Muslims around the globe are preparing to observe the holy of month of Ramadan, a period of deep spiritual reflection and fasting that takes place every year.
In 2023, Ramadan is expected to begin on the evening of Wednesday 22 March and end on Friday 21 April.
During the holy month, many Muslims will only eat just before dawn (known as “suhoor”) and after dusk (known as “iftar”). During daylight hours, they will not consume any food or water.
Exercising and maintaining a healthy lifestyle during Ramadan can be difficult when you’re not able to drink water or eat from sun-up to sundown.
But fitness experts say there are ways to make it work.
We asked three practising Muslim personal trainers to share their advice for keeping fit over the next month:
Hydrate in the morning
Drinking as much water as possible between Iftar (your sunset meal) and Suhoor (pre-dawn meal) can help reduce your risk of dehydration during the day – especially if you’re planning to workout at some point, says Sunny Salique, personal trainer and ambassador for Bio-Synergy. “It’s the only water you’re able to have until sundown – which falls at about 8pm this year – which means you’re fasting for well over 12 hours.
“I usually have around four big glasses of water just before sunrise, to make sure I’m hydrated for the day ahead.”
Find your golden hour
Fasting is different for everyone, so it’s all about finding the workout time that’s best for you. “I personally train in the evening, several hours after I’ve broken my fast, as it means I can drink water during my sessions and not worry about dehydration,” says Salique.
Souad Gharib, owner of women-only personal training service Female Trainer, says getting her workouts done early in the day helps her feel energised during the challenging afternoon hours, when hunger and fatigue can typically set in. “In the evenings during Ramadan, I’m completely zapped out. Exercising before I break my fast works for me, as I personally feel like I have a bit more energy if I do it first thing in the morning.”
Join a 24-hour gym
You don’t have to sacrifice the weights room while you’re fasting. “Most gyms close at 10pm, but if you join a local 24-hour gym for the month of Ramadan, it gives you the flexibility to workout after you’ve broken your fast or between prayer,” says Salique, “You could work out at home of course, but I like getting outside and being in a new surrounding.”
Try strength training
If you’re a fan of HIIT workouts, it’s tempting to stick to your usual cardio schedule, but it’s advisable to switch to workouts that aren’t so intense – with lower reps and more rest time.
“I like to take my workouts quite slow during Ramadan, and I usually choose to do strength training,” says Gharib. “That way I can continue with my leg days, upper body days and split days, but I’m not working out in a way where I’m sweating lots and feeling thirsty. It’s slow and controlled for me – it’s not about smashing my personal best.”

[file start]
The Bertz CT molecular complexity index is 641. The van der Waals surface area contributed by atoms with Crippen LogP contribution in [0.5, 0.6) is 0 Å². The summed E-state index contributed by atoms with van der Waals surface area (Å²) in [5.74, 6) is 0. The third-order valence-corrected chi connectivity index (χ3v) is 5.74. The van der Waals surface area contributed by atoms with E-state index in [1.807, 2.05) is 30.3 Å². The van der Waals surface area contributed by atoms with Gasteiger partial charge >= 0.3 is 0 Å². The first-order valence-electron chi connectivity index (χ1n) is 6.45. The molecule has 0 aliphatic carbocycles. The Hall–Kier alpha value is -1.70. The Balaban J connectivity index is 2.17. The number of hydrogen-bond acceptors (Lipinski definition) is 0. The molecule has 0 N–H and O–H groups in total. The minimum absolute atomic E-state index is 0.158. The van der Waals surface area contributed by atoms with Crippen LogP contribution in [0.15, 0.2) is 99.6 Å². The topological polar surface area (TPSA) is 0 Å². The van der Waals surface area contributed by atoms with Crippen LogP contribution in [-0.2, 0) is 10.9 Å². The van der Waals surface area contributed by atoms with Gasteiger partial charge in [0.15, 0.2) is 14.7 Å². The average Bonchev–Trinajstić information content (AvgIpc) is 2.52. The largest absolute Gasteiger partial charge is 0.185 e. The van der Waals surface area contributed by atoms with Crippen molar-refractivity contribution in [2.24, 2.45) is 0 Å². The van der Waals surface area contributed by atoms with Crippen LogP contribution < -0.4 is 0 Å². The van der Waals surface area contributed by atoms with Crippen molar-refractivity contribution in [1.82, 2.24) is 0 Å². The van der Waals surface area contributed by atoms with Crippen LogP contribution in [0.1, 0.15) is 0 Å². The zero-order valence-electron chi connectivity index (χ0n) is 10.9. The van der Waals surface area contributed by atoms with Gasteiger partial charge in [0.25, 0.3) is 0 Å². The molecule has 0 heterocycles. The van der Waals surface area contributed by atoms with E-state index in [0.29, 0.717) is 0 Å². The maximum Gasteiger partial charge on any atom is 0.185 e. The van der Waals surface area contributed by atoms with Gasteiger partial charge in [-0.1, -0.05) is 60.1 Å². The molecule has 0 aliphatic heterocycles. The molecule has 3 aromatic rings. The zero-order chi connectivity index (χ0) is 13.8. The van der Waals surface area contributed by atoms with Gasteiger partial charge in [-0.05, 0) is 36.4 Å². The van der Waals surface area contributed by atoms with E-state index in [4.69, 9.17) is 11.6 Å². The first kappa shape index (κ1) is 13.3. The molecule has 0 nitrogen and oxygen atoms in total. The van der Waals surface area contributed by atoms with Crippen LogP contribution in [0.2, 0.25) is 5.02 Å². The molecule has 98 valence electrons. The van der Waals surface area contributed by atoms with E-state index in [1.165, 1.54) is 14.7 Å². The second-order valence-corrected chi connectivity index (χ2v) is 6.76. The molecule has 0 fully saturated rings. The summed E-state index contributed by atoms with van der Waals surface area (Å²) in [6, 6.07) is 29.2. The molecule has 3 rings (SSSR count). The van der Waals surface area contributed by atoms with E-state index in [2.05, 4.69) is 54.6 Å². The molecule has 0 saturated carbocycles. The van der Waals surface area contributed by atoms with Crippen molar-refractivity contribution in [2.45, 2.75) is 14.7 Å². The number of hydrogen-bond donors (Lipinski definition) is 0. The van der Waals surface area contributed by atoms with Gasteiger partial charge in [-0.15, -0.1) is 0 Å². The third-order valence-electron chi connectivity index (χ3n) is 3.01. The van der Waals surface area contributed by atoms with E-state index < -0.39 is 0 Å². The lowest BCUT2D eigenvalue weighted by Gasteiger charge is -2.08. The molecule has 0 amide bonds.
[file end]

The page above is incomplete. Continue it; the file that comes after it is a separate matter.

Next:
Eat a filling breakfast
“Eat a good breakfast (before sunrise) with complex carbohydrates,” advises Salique. “For me that includes lots of oats and nuts with dates and bananas, as this will give you slow-release energy through the day and keep you fuller for longer.”
Make time for recovery
Every workout regime needs rest built into it – but when you’re waking up early to pray, and going to bed late during Ramadan, it can be tricky to get the sleep you need. “Naps are so important for recovery. I usually go back to sleep after morning prayer at 5am and have a little nap, then exercise at 9am,” says Gharib, while Salique says he takes a nap from 5pm until it’s time to break fast, to re-energise himself.
“It’s all about being strategic,” says Gharib. “You can feel really lightheaded in the first week, so have more frequent power naps during the day if you can.”
Exercise, even if it’s only for 10 minutes per day
If you don’t have the energy for a 45-minute workout, just factor in whatever gentle activity you can.
“Stretch, do yoga, go for a walk – whatever kind of movement you feel up to doing, just do it,” says body transformation coach Nazia Khatun, (@fitnessrebornuk1). “It will help your mental wellbeing, as sitting down all day long – or sleeping – can make you feel even more fatigued and tired.”
Salique adds: “I don’t train for longer than an hour, which is less than usual for me, and I keep my workouts very easy to sustain during Ramadan.”
Eat the foods you enjoy without cutting out any food groups
“Ramadan is not the time to diet,” stresses Khatun. “If you eat in moderation and factor in good portion sizes, you’ll find yourself feeling better for every day of Ramadan – which will elevate your energy levels throughout the fasting period.”